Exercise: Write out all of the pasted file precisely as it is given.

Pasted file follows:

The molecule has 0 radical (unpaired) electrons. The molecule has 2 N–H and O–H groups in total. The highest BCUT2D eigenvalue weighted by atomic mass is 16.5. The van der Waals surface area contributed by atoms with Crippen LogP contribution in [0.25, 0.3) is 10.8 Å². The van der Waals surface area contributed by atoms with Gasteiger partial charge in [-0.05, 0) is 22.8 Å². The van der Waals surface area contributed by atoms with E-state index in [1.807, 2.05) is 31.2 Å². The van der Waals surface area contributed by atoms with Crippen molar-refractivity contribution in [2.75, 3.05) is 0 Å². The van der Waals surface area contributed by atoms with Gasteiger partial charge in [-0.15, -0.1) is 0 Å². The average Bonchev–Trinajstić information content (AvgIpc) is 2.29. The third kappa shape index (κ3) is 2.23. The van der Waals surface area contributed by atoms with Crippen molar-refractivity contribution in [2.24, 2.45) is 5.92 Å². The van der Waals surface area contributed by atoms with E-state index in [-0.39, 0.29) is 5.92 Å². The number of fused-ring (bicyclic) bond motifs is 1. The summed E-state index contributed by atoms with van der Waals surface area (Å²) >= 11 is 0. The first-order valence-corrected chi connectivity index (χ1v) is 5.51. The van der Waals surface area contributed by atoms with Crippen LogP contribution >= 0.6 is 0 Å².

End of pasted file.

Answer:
The molecule has 0 radical (unpaired) electrons. The molecule has 2 N–H and O–H groups in total. The highest BCUT2D eigenvalue weighted by atomic mass is 16.5. The van der Waals surface area contributed by atoms with Crippen LogP contribution in [0.25, 0.3) is 10.8 Å². The van der Waals surface area contributed by atoms with Gasteiger partial charge in [-0.05, 0) is 22.8 Å². The van der Waals surface area contributed by atoms with E-state index in [1.807, 2.05) is 31.2 Å². The van der Waals surface area contributed by atoms with Crippen molar-refractivity contribution in [2.75, 3.05) is 0 Å². The van der Waals surface area contributed by atoms with Gasteiger partial charge in [-0.15, -0.1) is 0 Å². The average Bonchev–Trinajstić information content (AvgIpc) is 2.29. The third kappa shape index (κ3) is 2.23. The van der Waals surface area contributed by atoms with Crippen molar-refractivity contribution in [2.24, 2.45) is 5.92 Å². The van der Waals surface area contributed by atoms with E-state index in [-0.39, 0.29) is 5.92 Å². The number of fused-ring (bicyclic) bond motifs is 1. The summed E-state index contributed by atoms with van der Waals surface area (Å²) >= 11 is 0. The first-order valence-corrected chi connectivity index (χ1v) is 5.51. The van der Waals surface area contributed by atoms with Crippen LogP contribution >= 0.6 is 0 Å².